Kampala — THE Kenya-based Rift Valley Railways Company has suspended shipment of goods and cargo to Uganda after furious protesters vandalised a section of the rail link on Friday.
Mr Roy Puffet, the RVR Managing Director said about a kilometer-long tract of the rails had been plucked off at Kibera slum settlement on the outskirts of Nairobi city.
"It is true the railway has been destroyed and as a result, there are 18 train containers of (assorted) cargo and fuel trapped between (Kenya's) Mombasa seaport and Port Bell in Uganda," Mr Puffet said.
The rail damage, which appears to be an act of deliberate economic sabotage for inland countries, came just hours before a Ugandan-bound goods' truck was reportedly torched at Salga near Nakuru town.
Kenya acts as the principal gateway for Uganda and its neighbours - Rwanda and Burundi - to haul export and import commodities and any disruptions on the route, like now, severely hurts the economies of the three landlocked East African countries.
RVR announced at the weekend that they had begun repairing the railway, which will take at least five days to complete. This means that business people can only airlift or transport their products by road, which is already unsafe with reported ambushes.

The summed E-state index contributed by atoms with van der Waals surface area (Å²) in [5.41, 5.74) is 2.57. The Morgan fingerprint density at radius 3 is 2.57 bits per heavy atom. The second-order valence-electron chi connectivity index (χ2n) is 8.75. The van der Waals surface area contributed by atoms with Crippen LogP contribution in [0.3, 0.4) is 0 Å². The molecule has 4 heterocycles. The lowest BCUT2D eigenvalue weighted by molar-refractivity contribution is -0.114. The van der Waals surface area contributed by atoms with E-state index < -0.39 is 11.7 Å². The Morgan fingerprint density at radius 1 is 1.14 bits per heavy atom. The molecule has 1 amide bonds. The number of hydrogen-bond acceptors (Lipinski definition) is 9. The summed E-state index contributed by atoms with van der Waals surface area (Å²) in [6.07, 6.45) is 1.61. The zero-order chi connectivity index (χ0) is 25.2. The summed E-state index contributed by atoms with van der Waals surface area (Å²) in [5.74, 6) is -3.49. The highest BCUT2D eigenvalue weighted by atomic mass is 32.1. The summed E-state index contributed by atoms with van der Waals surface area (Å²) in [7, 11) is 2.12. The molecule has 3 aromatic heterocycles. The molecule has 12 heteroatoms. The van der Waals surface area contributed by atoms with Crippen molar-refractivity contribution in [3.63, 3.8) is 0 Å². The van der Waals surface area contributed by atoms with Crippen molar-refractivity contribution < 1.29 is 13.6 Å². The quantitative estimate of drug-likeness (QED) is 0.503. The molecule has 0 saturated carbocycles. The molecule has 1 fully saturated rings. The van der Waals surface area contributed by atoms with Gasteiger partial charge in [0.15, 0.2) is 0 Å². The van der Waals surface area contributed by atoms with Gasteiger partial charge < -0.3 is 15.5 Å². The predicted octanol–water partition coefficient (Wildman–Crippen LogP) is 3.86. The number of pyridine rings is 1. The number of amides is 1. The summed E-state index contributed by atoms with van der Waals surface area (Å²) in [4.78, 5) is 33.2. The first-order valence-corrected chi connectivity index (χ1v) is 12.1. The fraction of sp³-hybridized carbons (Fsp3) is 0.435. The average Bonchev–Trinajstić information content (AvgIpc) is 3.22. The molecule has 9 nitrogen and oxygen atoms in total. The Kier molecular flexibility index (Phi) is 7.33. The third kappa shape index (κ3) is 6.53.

Traders in Kampala have been shocked by news of extensive destruction of the railway and asked the Uganda government to scale up works for improving infrastructure on the southern route so that they use Tanzania's Mwanza, Tanga and Dar es Salaam seaports to conduct international trade.
"We have already suffered enough as a result of the Kenyan chaos and tampering with the railway is like adding salt to injury," Mr Issa Ssekito, the Spokesman for Kacita said yesterday.
A fortnight ago, Kenyan demonstrators burnt another Ugandan goods' delivery vehicle moments after setting alight a fuel tanker belonging to Petro City Company.
Fatigued by days of running street battles with ruthless police, the Opposition Orange Democratic Movement party announced mid last week that they would start the discreet "economic boycott" to suffocate President Mwai Kibaki's government that controversially returned to office on the back of a widely disputed December 29 poll.
Following public outcry over the spate of targeted attacks on Ugandan transporters inside Kenya, trade minister Ms Janet Mukwaya wrote to security minister Amama Mbabazi to immediately initiate "consultations" with his Kenyan counterparts since the bloody post-election meltdown in Kenya was crippling Uganda's economy.